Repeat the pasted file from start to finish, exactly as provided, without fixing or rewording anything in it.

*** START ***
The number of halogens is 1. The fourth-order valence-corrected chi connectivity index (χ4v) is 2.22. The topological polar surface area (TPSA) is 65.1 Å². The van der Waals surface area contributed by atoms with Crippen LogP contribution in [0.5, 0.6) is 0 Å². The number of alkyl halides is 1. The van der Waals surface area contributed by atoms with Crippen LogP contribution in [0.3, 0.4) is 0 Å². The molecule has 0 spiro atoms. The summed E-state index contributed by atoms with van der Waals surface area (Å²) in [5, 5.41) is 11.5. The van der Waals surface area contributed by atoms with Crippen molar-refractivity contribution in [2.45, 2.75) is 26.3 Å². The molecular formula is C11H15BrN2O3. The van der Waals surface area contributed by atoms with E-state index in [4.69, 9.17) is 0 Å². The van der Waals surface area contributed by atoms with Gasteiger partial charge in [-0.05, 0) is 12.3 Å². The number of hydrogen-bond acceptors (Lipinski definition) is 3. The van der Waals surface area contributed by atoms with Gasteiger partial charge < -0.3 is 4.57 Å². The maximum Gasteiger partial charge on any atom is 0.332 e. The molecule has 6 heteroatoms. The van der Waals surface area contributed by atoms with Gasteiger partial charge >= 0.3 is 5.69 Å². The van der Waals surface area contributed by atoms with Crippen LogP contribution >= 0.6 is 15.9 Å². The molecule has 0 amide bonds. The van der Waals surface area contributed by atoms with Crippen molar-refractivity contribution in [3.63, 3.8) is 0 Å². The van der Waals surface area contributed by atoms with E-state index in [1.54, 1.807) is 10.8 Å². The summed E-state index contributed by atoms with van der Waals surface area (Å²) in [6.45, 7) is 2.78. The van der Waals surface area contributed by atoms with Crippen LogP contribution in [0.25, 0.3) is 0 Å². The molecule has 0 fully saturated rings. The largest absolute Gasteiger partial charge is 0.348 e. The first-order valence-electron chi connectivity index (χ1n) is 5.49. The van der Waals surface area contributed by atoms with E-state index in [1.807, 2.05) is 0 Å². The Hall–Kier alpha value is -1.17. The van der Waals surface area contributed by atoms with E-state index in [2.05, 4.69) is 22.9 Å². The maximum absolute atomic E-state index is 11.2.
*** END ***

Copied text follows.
The number of halogens is 1. The fourth-order valence-corrected chi connectivity index (χ4v) is 2.22. The topological polar surface area (TPSA) is 65.1 Å². The van der Waals surface area contributed by atoms with Crippen LogP contribution in [0.5, 0.6) is 0 Å². The number of alkyl halides is 1. The van der Waals surface area contributed by atoms with Crippen LogP contribution in [0.3, 0.4) is 0 Å². The molecule has 0 spiro atoms. The summed E-state index contributed by atoms with van der Waals surface area (Å²) in [5, 5.41) is 11.5. The van der Waals surface area contributed by atoms with Crippen molar-refractivity contribution in [2.45, 2.75) is 26.3 Å². The molecular formula is C11H15BrN2O3. The van der Waals surface area contributed by atoms with E-state index in [4.69, 9.17) is 0 Å². The van der Waals surface area contributed by atoms with Gasteiger partial charge in [-0.05, 0) is 12.3 Å². The number of hydrogen-bond acceptors (Lipinski definition) is 3. The van der Waals surface area contributed by atoms with Gasteiger partial charge < -0.3 is 4.57 Å². The maximum Gasteiger partial charge on any atom is 0.332 e. The molecule has 6 heteroatoms. The van der Waals surface area contributed by atoms with Gasteiger partial charge >= 0.3 is 5.69 Å². The van der Waals surface area contributed by atoms with Crippen LogP contribution >= 0.6 is 15.9 Å². The molecule has 0 amide bonds. The van der Waals surface area contributed by atoms with Crippen molar-refractivity contribution in [3.63, 3.8) is 0 Å². The van der Waals surface area contributed by atoms with E-state index in [1.54, 1.807) is 10.8 Å². The summed E-state index contributed by atoms with van der Waals surface area (Å²) in [6.45, 7) is 2.78. The van der Waals surface area contributed by atoms with Crippen LogP contribution in [0.25, 0.3) is 0 Å². The molecule has 0 fully saturated rings. The largest absolute Gasteiger partial charge is 0.348 e. The first-order valence-electron chi connectivity index (χ1n) is 5.49. The van der Waals surface area contributed by atoms with E-state index in [1.807, 2.05) is 0 Å². The Hall–Kier alpha value is -1.17. The van der Waals surface area contributed by atoms with E-state index in [2.05, 4.69) is 22.9 Å². The maximum absolute atomic E-state index is 11.2.